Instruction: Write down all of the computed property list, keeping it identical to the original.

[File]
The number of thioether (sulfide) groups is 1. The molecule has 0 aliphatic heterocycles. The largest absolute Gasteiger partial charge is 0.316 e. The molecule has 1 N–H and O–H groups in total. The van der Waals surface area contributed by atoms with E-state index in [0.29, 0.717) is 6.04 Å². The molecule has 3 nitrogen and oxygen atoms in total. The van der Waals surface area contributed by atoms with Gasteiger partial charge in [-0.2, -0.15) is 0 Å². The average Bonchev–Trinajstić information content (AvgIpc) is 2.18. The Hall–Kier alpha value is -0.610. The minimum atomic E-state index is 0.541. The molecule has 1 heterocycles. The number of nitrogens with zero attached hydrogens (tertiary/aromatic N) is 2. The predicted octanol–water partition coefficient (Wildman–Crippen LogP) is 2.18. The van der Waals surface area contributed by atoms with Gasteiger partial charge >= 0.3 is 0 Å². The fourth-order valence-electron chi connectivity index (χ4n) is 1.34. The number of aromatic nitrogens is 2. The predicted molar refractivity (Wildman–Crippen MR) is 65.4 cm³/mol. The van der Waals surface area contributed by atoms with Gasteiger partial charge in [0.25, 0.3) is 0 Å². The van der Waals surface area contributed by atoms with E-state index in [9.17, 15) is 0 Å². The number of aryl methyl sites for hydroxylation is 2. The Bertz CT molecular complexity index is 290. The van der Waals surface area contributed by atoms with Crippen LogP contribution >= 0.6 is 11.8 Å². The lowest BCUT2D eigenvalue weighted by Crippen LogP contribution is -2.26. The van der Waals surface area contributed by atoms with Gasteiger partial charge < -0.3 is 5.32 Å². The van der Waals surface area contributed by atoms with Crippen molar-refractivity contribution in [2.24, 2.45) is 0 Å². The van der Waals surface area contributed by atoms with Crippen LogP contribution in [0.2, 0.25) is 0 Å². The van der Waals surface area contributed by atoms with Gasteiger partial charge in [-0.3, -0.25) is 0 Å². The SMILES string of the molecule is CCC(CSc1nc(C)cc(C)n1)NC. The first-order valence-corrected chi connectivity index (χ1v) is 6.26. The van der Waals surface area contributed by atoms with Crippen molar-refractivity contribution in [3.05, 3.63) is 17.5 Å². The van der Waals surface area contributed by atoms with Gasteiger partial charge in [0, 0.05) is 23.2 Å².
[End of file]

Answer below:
The number of thioether (sulfide) groups is 1. The molecule has 0 aliphatic heterocycles. The largest absolute Gasteiger partial charge is 0.316 e. The molecule has 1 N–H and O–H groups in total. The van der Waals surface area contributed by atoms with E-state index in [0.29, 0.717) is 6.04 Å². The molecule has 3 nitrogen and oxygen atoms in total. The van der Waals surface area contributed by atoms with Gasteiger partial charge in [-0.2, -0.15) is 0 Å². The average Bonchev–Trinajstić information content (AvgIpc) is 2.18. The Hall–Kier alpha value is -0.610. The minimum atomic E-state index is 0.541. The molecule has 1 heterocycles. The number of nitrogens with zero attached hydrogens (tertiary/aromatic N) is 2. The predicted octanol–water partition coefficient (Wildman–Crippen LogP) is 2.18. The van der Waals surface area contributed by atoms with Gasteiger partial charge >= 0.3 is 0 Å². The fourth-order valence-electron chi connectivity index (χ4n) is 1.34. The number of aromatic nitrogens is 2. The predicted molar refractivity (Wildman–Crippen MR) is 65.4 cm³/mol. The van der Waals surface area contributed by atoms with Gasteiger partial charge in [0.25, 0.3) is 0 Å². The van der Waals surface area contributed by atoms with E-state index in [9.17, 15) is 0 Å². The number of aryl methyl sites for hydroxylation is 2. The Bertz CT molecular complexity index is 290. The van der Waals surface area contributed by atoms with Crippen LogP contribution >= 0.6 is 11.8 Å². The lowest BCUT2D eigenvalue weighted by Crippen LogP contribution is -2.26. The van der Waals surface area contributed by atoms with Gasteiger partial charge < -0.3 is 5.32 Å². The van der Waals surface area contributed by atoms with Crippen molar-refractivity contribution in [2.24, 2.45) is 0 Å². The van der Waals surface area contributed by atoms with Crippen LogP contribution in [0.2, 0.25) is 0 Å². The van der Waals surface area contributed by atoms with Gasteiger partial charge in [-0.3, -0.25) is 0 Å². The SMILES string of the molecule is CCC(CSc1nc(C)cc(C)n1)NC. The first-order valence-corrected chi connectivity index (χ1v) is 6.26. The van der Waals surface area contributed by atoms with Crippen molar-refractivity contribution in [3.05, 3.63) is 17.5 Å². The van der Waals surface area contributed by atoms with Gasteiger partial charge in [0, 0.05) is 23.2 Å².